In California, the equal opportunity to learn and succeed in school is a fundamental right that belongs to all — not some — of our children. The system we have now is clearly failing far too many children, but gridlock in the legislature has prevented lawmakers and district leaders from making common sense, reasonable changes to ensure California puts our children’s education first. It’s common sense: our laws shouldn’t get in the way of providing every child with an effective education. They should encourage it. And as Californians, we should demand it. We owe it to the next generation to make sure an excellent teacher is in every classroom. If our laws undermine that mission, then we need to change them.
The courts can ensure that the voices of parents and students are heard and that decisions affecting the future of our children are made based on facts, not politics.
Fundamental right to equal educational opportunity:
- Education is “essential to the preservation of the rights and liberties of the people.” – California Constitution, Article 9, Section 1
- “A person may not be…denied equal protection of the laws.” – California Constitution, Article 1, Section 7
- California schoolchildren have a constitutional right to “substantially equal opportunities for learning.” – Serrano v. Priest (Cal. 1976)
- “The State itself has broad responsibility to ensure basic educational equality.” – Butt v. California (Cal. 1992)
Facts from trial:
- According to the testimony of Dr. Thomas Kane, in Los Angeles Unified, African American students are 43 percent more likely than white students to be taught by a teacher in the bottom 5 percent of effectiveness. Latino students are 68 percent more likely to have a teacher in the bottom 5 percent of effectiveness.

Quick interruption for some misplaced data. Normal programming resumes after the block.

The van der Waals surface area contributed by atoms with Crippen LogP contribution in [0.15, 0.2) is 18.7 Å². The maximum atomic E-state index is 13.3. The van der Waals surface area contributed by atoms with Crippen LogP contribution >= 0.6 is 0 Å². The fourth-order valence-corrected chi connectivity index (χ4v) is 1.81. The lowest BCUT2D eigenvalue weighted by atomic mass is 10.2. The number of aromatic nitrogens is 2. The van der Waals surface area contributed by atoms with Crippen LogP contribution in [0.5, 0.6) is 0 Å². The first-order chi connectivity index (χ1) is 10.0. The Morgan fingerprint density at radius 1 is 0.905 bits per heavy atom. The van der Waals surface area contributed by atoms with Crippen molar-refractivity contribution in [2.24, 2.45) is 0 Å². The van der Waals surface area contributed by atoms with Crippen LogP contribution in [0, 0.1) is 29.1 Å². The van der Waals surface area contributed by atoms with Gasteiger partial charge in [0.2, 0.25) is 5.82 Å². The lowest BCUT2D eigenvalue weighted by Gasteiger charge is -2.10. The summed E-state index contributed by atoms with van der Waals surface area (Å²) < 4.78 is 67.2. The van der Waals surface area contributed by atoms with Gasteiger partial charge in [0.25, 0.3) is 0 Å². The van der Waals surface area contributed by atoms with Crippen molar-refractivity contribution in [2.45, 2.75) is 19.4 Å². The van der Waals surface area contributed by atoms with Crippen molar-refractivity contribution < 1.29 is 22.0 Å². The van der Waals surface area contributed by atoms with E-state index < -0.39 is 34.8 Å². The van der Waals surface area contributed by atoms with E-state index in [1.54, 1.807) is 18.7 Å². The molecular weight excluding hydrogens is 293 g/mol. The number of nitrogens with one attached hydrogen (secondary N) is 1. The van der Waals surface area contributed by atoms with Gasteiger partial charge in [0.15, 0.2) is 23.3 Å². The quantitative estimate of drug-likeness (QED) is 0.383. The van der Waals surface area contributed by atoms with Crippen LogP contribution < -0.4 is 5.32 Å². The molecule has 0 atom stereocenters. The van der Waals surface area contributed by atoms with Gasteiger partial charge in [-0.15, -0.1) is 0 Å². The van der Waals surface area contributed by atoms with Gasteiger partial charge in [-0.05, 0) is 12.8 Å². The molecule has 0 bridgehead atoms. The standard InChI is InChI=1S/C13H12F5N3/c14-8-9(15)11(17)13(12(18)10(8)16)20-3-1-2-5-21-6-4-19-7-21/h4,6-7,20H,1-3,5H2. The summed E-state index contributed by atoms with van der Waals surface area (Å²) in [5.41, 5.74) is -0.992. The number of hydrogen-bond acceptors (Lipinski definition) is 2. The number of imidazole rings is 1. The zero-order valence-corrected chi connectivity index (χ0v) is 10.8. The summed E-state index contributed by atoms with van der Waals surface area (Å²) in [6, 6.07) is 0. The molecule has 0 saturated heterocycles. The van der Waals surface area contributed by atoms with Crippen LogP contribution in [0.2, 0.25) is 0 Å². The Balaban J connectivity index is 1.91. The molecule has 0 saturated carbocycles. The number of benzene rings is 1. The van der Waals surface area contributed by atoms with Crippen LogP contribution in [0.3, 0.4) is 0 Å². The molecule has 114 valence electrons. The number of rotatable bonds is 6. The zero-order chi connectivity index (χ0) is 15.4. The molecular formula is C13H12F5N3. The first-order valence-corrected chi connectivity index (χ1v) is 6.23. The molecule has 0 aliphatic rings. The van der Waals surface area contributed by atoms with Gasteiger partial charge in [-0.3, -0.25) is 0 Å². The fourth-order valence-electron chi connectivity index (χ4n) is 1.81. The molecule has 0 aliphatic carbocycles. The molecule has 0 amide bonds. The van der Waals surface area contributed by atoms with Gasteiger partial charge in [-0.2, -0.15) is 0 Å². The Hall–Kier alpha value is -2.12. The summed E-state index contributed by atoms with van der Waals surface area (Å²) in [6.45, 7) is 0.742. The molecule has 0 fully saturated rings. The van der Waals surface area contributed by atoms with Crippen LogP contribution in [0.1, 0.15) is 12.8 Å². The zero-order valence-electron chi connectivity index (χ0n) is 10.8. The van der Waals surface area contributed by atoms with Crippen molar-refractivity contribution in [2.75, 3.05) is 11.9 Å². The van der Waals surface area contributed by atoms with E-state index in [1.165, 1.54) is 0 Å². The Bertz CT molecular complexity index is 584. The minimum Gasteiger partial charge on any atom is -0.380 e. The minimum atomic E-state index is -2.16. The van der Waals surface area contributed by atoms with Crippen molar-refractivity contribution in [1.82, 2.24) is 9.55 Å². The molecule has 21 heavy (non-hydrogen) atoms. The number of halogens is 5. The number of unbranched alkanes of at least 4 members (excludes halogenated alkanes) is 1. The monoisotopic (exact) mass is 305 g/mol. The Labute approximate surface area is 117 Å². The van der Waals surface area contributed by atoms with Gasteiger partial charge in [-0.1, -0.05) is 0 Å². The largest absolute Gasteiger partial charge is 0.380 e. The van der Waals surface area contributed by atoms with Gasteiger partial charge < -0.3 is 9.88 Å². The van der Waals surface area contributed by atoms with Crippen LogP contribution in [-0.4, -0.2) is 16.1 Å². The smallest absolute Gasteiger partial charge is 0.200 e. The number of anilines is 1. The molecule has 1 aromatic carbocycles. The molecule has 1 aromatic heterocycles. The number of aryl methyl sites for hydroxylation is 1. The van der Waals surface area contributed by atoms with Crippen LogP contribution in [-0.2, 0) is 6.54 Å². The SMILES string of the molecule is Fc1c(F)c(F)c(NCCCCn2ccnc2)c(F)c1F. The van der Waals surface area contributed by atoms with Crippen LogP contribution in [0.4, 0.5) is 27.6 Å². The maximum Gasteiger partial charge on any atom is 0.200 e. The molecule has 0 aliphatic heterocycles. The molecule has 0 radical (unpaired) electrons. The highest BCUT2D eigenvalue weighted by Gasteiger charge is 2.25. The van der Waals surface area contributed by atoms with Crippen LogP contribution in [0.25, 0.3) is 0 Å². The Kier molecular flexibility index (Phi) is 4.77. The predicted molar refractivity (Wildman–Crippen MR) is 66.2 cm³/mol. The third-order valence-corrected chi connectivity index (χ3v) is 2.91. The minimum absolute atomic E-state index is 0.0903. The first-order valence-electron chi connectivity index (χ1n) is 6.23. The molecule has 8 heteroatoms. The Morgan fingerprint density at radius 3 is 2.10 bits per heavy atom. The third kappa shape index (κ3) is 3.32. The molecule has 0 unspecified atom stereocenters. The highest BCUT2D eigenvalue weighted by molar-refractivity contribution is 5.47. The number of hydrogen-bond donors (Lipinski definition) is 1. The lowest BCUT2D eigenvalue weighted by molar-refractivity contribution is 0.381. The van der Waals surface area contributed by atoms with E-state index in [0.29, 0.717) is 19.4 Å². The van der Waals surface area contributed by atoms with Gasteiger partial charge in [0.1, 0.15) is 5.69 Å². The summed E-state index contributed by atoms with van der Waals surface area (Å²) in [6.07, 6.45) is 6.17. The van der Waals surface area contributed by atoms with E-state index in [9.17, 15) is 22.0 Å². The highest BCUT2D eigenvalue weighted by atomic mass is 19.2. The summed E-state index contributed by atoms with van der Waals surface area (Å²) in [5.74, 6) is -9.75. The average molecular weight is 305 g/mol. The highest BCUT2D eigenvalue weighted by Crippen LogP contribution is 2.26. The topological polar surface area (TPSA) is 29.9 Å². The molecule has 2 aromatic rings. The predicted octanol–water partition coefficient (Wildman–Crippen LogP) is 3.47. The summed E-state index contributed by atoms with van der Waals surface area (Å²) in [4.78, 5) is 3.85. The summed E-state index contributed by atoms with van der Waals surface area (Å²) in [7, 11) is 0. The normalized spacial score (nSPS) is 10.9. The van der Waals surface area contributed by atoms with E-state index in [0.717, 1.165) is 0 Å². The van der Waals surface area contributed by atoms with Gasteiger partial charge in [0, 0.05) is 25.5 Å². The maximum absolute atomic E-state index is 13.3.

Quotes from trial:
- “[E]ducation is an opportunity to overcome certain things, for many students, especially kids of color…especially kids with low socioeconomic status, education can either prop them up or can blow them down…We’re talking about a trajectory changing event, who’s in front of you, and how you’re going to engage with learning for the rest of your career.” – Kareem Weaver, Executive Director, Bay Area New Leaders and Former Principal, Oakland Unified School District
- “It’s my experience that students who come from families that are lower income often have a hard time because of financial constraints and accessibility to programs to remediate the school’s failure to educate a kid…So, I would say a quality teacher working with students during the school day is imperative, especially for students who are from lower income families. It’s a must.” – William Kappenhagen, Principal, San Francisco Unified School District
- “As a researcher, I want to know what the end result is for kids. All the policy changes and practice changes inside school districts and schools, is it going to result in a closing of that gap? And the gap is a numerical concept. But the truth is, on the other side of that numerical concept are kids, and the essence is what’s happening to them and their ability to access a better life, to graduate from high school, to go to college, to succeed, that’s where it becomes important.” – Dr. Arun Ramanathan, Former Executive Director, The Education Trust-West
- “[T]here [are] wide and persistent achievement gaps between Latino students and white students. Those gaps have remained consistent. Those gaps have a tremendously negative impact on outcomes, long term outcomes, for Latino students and it should serve as a wake-up call for our State that we should fix that.” – Dr. Arun Ramanathan